"More and more legislatures are voting to recognise this past injustice and it is time that Australia joined them."
ANC Australia President, Mr. Varant Meguerditchian said: "We met with Mr. Hockey last week, and as soon as he was made aware of Mr. Badelian's passing, he decided it would be appropriate to address Parliament on his life and his legacy as a survivor of a Genocide yet to be recognised by the Federal government in Australia.
"Mr. Hockey has again gone on public record calling for Australia to join the score of legislatures calling on Turkey to recognise the Armenian Genocide, and along with the statements this week of Ms. McKew and Mr. Fletcher; the battle for Federal recognition of the Armenian Genocide is very much alive."
On Badelian, Hockey said: "His passing, on the eve of the 95th Anniversary of the Genocide, also gives us cause to reflect on these terrible events and to recommit ourselves to the mission of ensuring that such a travesty is never again inflicted on any people simply because of their race and culture."
McKew clearly acknowledges Armenian Genocide in Parliament
SYDNEY: The Hon. Maxine McKew MP used a Constituency Address in Parliament on Wednesday to affirm her position on the Armenian Genocide, while paying tribute to the life of Sydney-based survivor Mr. Arshag Badelian, who recently passed away.
This follows a meeting between the office of the Parliamentary Secretary and the Armenian National Committee of Australia (ANC Australia) in Canberra last week, where issues raised by the Armenian-Australian community last November were discussed.
McKew, who is the Federal Member for Australia's most densely Armenian-populated electorate of Bennelong, had pledged during her 2007 election campaign that if elected, she would "advocate for recognition of the Armenian Genocide by the government of Australia".
ANC Australia President, Varant Meguerditchian said Wednesday's address is what they expect will be the "first step" in that advocacy.
McKew said in Parliament: "...the International Association of Genocide Scholars passed a resolution unanimously recognising the mass killings as the Armenian Genocide. Today some 20 countries, including Greece, France, Germany, Poland and Canada are among those who consider what took place in the years following 1915 to be an act of genocide."
"Madame Deputy Speaker, that too is my view."
McKew also mentioned her government's support for the normalisation of relations between Armenia and Turkey, referring to the signed Protocols between the two countries. She said the Protocols "represent a start ".
She added: "I also recognise this is a difficult issue for Turkey. Nonetheless, to face the future, we must accept what happened in the past."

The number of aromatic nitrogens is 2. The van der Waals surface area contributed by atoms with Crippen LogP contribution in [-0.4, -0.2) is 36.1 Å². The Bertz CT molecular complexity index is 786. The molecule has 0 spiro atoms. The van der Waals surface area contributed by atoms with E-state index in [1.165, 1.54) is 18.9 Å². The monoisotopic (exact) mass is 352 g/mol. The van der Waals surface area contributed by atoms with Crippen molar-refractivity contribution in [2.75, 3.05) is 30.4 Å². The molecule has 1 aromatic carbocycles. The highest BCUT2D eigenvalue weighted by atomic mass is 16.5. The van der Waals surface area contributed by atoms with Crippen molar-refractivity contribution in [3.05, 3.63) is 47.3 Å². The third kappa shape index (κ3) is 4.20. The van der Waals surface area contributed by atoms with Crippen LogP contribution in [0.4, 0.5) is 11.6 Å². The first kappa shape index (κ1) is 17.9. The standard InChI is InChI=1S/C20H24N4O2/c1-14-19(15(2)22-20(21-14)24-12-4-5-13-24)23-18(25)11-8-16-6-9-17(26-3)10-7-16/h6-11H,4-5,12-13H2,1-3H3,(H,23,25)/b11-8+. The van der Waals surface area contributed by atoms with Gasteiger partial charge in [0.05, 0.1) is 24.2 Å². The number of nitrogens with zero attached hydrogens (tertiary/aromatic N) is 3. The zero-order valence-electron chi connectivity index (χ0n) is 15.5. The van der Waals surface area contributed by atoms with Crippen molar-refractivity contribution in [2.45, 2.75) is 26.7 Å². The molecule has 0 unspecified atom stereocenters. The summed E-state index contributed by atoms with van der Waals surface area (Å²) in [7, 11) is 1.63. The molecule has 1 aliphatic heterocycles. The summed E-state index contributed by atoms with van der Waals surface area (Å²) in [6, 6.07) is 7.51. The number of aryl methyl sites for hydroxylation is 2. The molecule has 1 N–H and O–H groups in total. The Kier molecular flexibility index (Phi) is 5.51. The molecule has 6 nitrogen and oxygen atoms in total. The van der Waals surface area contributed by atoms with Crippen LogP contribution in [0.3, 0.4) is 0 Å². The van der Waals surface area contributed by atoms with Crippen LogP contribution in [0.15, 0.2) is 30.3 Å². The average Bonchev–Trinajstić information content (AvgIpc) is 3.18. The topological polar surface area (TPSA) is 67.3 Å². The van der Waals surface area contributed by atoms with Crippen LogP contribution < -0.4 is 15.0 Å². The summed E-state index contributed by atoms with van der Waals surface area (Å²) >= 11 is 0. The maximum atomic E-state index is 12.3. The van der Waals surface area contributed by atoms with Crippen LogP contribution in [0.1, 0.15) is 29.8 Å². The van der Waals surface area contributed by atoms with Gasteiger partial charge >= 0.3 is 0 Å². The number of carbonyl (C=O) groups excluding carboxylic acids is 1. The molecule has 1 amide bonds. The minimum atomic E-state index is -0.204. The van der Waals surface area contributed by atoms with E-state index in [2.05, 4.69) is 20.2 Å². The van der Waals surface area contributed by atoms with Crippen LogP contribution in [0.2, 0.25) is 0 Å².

Meguerditchian said that ANC Australia will again meet with McKew to discuss "the lack of progress" on the Protocols due to "preconditions" placed on Armenia by Turkey.
"The overwhelming majority of Armenians agree with Ms McKew that normalisation of relations between Armenia and Turkey will be a positive step, and we will meet with her to discuss the issues confronting the current process," added Meguerditchian.
McKew went on to acknowledge the sad passing of one of Sydney's last remaining Armenian Genocide survivors in Arshag Badelian.
Meguerditchian added: "We welcome Ms McKew's acknowledgement of Mr. Badelian's life and times, and along with his family and all Armenian-Australians, we welcome the first step in what we expect will be sustained advocacy towards Federal Australian recognition of the Armenian Genocide."
McKew is the second Federal Member of Parliament to acknowledge the Armenian Genocide and the sad passing of Arshag Badelian this week, after Paul Fletcher did likewise on Monday
Arshag Badelian and Armenian Genocide marked in Federal Parliament
SYDNEY: Recently-elected Member for Bradfield Paul Fletcher marked the sad passing of Sydney-based Armenian Genocide survivor Arshag Badelian in Federal Parliament, and called for Australia to be reminded of the tragedy that was the Armenian Genocide.
The statement on Monday afternoon came after a meeting with the Armenian National Committee of Australia (ANC Australia) last week.
Fletcher said: "I rise today to mark the passing of Mr Arshag Badelian, who was one of the Armenian-Australian community's last living survivors of the Armenian genocide."
"One of the roles the [Armenian-Australian] community plays which is very important is to constantly remind Australian society more generally of the tragedy of the Armenian genocide in 1915. The community and its leaders work tirelessly to ensure that this genocide is not forgotten.
"It may perhaps be less well known in the community than the Holocaust, which affected the Jewish people, but it is just as shocking an example of human evil."
Fletcher took over as Member for Bradfield following the retirement of a long-time Friend of the Armenian-Australian community, the Hon. Dr. Brendan Nelson. And according to ANC Australia, Fletcher has already shown he is eager to continue that relationship.
ANC Australia President, Varant Meguerditchian said: "We thank Mr. Fletcher for his statement on the sad passing of Mr. Badelian - one of our community's last remaining Armenian Genocide survivors."
He added: "Mr. Fletcher's statement is the start of what we expect will be his integral involvement in our efforts to have Australia recognise the Armenian Genocide."